on the family grave in Wendover churchyard
Wendover Magazine of July 1916 included the following:
give below copies of two letters received by the parents of Will
Fantham and George Deering, whose deaths on May 8 we chronicled
in our last issue........
15th May 1916
MR AND MRS FANTHAM,
take the privilege of witing these few lines to you over your son,
William Fantham (No. 2162). No doubt you have been informed before
now that he was killed in action on the night of May 8 whilst performing
one of the most dangerous duties that falls to our lot, that is,
of mining fatigue. He vwas at work down a sap with other comrades
when the Germans blew it in on them, burying him and another.
can assure you that all was done to get them out, but it was impossible
to save them. What makes it seem harder is that they would have
been out of it in about half an hour.
is a sad los to us, being very popular with all on account of his
cheerful disposition and his devotion to duty. No matter how hard
or dangerous the work, he was always game to the last.
was very sorry to lose him myself, as living with him at 71, Malvern
Road, Luton, during his first few months of training it makes me
feel a good deal, I can tell you. No doubt Mr Fantham and son will
remember me as Corporal on their visit to Luton.
can assure you we have lost one of the best.
have my greatest sympathy in your sad bereavement.
A HURST (Platoon Sergeant)
16th May 1916
regret to write the followingt lines, and I am sorry to let you
know that William was killed on the 8th instant. He was one of the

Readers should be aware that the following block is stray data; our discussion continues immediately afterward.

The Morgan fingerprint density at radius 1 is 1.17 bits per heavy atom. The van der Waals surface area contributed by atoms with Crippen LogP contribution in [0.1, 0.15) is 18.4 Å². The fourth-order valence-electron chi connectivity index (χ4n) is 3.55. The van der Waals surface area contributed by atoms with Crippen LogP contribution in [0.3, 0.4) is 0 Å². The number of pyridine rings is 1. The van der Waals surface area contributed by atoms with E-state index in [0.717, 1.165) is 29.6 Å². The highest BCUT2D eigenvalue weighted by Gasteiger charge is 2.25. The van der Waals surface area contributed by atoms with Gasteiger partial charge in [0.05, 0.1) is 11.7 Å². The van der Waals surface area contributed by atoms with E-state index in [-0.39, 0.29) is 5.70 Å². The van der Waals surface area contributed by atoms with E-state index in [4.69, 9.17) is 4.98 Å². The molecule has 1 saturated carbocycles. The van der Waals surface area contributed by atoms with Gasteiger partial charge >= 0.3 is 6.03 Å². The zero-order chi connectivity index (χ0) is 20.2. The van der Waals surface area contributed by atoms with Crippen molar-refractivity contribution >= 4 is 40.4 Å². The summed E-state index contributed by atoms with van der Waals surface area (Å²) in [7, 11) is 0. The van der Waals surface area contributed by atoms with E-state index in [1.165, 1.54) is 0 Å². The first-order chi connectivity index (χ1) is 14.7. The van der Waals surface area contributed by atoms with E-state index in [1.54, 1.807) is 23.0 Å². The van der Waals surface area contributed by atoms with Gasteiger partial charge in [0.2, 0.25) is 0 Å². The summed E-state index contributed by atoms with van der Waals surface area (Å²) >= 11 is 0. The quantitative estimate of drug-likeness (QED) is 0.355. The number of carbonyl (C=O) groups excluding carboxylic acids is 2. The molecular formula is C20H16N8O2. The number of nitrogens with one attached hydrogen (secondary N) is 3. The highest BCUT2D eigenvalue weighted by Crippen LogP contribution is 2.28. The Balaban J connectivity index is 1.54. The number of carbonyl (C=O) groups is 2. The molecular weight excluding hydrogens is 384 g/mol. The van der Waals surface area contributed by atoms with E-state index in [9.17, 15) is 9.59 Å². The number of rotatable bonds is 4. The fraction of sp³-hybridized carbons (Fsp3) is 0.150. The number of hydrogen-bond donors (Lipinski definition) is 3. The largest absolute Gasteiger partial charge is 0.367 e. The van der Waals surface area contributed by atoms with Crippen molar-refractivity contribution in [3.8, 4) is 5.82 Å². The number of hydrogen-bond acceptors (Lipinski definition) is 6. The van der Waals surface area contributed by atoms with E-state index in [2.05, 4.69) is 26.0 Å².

best lads in the platoon, and he always seemed bright and jolly
up to his last end.
a small parcel for William, which I divided up between his comrades.
you please accept from his comrades sincere thanks, and our expressions
of sympathy in your sad and sudden bereavement.
J H Wooding (No 2156)
Private 8668 Q
Company, 1st Battalion Oxfordshire and Buckinghamshire Light Infantry.
Son of George Harding, widower, of Aylesbury Road. Brother of Sam
and Sid. Age 27. Died 20th June 1916 near Ras al 'Ain. Enlisted
at Oxford in January 1908 and went to India in February 1910. Arrived
in Mesopotamia with the battalion on the 27th November 1914. Served
with them through the advance to Ctesiphon and during the siege
of Kut. At the fall of Kut 385 other ranks went into captivity.
Q Company marched out 58 strong, under the command of Sergeant Ward
DCM. Although weakened by the siege, they were marched 500 miles
from- Samarrah to Aleppo, in conditions of great ~-brutality. On,
or about, the I9th June the survivors reached Ras al 'Ain. The Medical
Officer and the Regimental Sergeant Major both reported that he
had died on the last stage of the march to this town. The escort
refused to allow his body to be brought into the camp for burial.
No more than one hundred and five men of the battalion survived